odd results working at 250ksp/s

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jdowjunkmail at earthlink.net jdowjunkmail at earthlink.net
Tue Oct 22 19:17:22 UTC 2013

Use a 2.4 ksps sample rate and receive both of them. In general you want
to stay away from the teat in the middle of the FFT, which is zero frequency
on the input. That is a noisy spot due to semi-conductor physics. You can
set then up with say a 250 kHz "IF" and a 750 kHz "IF" and in principle
receive both at the same time.

Of course you are going to graduate from this to receiving GPS, aren't you?

{^_-}   Joanne

On 2013/10/22 08:07, David Jacobowitz wrote:
> I originally posted about 115.8 and 116.8 MHz, both square in the VOR band of
> 108 to 117.95. I might have sent something else in a PM, but if so it was a
> typo. :-) I am definitely only interested in the VOR band right now -- though,
> as you say, it is adjacent to commercial FM with its high power.
> My application is simple in concept: A fully auomatic VOR-based positioning
> system, a fallback from GPS. I want to scan the entire VOR band, looking for
> signals in the standard VOR format that can be demodulated. I do the initial
> scan with a fast sample rate and FFT, just looking for peaks. From those, I
> examine the signals to see if it looks like a VOR signal. From that list, I will
> "park" on each signal long enough (~30s) to decode the VOR's morse code station
> ID. From that, I will have a short list of VORs that I can currently receive.
>  From those, if the geometry is appropriate (I know the VORs positions from a
> database) I can calculate a position.
> The software then just round-robin tunes the VORs in range and continually tries
> to calculate positions. If too many drop out, it returns to the initial scan mode.
> Not being able to receive this VOR or that VOR is not generally a problem, but
> obviously, the more the better. With extra VORs I have better options for
> choosing the closest ones or the ones with the best geometry.
> This is actually quite difficult to test, because VORs can generally only be
> received line-of-sight -- which means in the air. I'm a private pilot but I
> found that flying and noodling with a laptop is too much trouble. From my office
> window, on a high floor in Oakland, CA, I can receive one VOR from the Oakland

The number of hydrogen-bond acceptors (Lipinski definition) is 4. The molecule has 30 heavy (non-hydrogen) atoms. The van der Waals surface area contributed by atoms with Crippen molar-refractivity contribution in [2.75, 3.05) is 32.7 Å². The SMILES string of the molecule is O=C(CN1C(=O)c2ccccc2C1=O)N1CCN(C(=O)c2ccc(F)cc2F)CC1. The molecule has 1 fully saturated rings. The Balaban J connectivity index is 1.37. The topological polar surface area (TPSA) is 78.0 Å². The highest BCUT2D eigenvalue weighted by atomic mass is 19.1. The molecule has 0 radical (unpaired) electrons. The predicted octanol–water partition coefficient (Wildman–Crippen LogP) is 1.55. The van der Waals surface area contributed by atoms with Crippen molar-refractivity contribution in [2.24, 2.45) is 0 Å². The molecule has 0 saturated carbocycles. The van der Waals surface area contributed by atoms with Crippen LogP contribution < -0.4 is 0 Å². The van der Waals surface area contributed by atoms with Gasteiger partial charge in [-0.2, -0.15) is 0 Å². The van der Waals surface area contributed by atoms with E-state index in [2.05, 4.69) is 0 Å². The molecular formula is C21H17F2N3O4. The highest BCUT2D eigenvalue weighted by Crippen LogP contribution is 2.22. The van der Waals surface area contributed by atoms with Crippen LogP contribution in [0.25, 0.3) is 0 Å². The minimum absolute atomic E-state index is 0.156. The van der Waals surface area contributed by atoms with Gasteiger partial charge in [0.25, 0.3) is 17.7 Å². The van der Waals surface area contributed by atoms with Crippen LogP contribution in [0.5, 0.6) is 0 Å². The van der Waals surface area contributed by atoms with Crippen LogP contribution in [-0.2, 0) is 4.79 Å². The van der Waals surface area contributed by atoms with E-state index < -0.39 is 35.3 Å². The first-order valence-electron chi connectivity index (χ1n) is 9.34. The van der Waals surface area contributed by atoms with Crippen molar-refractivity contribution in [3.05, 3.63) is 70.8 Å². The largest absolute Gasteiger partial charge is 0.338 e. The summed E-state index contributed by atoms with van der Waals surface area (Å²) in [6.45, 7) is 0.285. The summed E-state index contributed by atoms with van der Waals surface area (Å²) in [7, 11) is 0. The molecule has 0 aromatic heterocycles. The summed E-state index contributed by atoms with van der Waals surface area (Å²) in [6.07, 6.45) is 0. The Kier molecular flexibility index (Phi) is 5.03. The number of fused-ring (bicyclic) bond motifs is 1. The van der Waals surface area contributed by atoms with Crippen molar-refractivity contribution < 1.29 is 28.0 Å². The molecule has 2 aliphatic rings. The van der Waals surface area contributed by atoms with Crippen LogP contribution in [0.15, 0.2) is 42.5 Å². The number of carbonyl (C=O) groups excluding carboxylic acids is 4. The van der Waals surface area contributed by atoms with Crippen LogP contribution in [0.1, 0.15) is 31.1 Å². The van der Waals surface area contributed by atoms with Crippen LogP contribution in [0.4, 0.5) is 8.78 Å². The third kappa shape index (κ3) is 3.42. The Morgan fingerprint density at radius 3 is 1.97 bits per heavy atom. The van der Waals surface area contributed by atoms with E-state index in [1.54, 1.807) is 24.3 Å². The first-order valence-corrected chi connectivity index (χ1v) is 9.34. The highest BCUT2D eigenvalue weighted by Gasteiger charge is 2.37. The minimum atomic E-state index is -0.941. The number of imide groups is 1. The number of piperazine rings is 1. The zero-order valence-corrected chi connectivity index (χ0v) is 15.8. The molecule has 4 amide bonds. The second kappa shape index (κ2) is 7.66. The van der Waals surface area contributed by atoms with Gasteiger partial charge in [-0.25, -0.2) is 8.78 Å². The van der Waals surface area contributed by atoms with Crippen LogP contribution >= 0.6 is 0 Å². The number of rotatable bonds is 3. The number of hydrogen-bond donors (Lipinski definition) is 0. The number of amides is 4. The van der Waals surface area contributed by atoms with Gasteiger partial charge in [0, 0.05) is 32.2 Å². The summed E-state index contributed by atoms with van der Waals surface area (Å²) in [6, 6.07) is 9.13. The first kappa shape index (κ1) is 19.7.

> airport. And I have now discovered a ridge near my home with a scenic overlook
> from which I can receive two.
> I've tested the software enough to know that the initial scan function seems to
> work, and the morse decoding kind of works, but I am not confident I'll get it
> to work very well. (One transmitter's dit looks a lot like another's dah.) The
> nav signal decoding is simple. (A 30 Hz AM modulated tone is phase compared with
> a 30 Hz tone FM modulated at 9960 Hz. The phase obtained is the azimuth to the
> station.)
> If I ever get this working, I looking forward to sharing it with the community.
> In the process of building this, I created a simple SDR toolkit of DSP
> functions. It's like Gnuradio in concept, but 16b fixed-point, and has no
> external dependencies, and C89, so is easier to build on weird and limited
> platforms. It also has perl bindings. Compared to GR, it looks like the work of
> a rank amateur just learning DSP, but I do like the concept of there being a
> GR-like library out there, lightweight and embedded-friendly.
> Regards,
> Dave J
> On Tue, Oct 22, 2013 at 3:06 AM, jdow <jdow at earthlink.net
> <mailto:jdow at earthlink.net>> wrote:
>     He sent me two frequencies in private email. These were in the FM
>     broadcast band (in the US). He probably needs to notch them out
>     in order to get adequate response.
>     As for wanting narrow bandwidth - I am not quite sure why he thinks
>     that is a benefit. I use a large FFT (about 10 Hz per bin) and use
>     the zoom control to see fine detail. (Different FFT settings suite
>     different uses. This one seems to be a good compromise with my two
>     needs. I'm too lazy to change it.)
>     {^_^}
>     On 2013/10/22 02:08, Sylvain Munaut wrote:
>             Effective filtering must occur between antenna and receiver. All the
>             problems that a saturated preamp and ADC cause can’t be repaired by
>             software. Never.
>         But his original problem is not with saturated preamps or ADC ... it's
>         aliasing ... and that can be solved in the digital domain provided
>         fast enough ADC.
>         Cheers,
>              Sylvain

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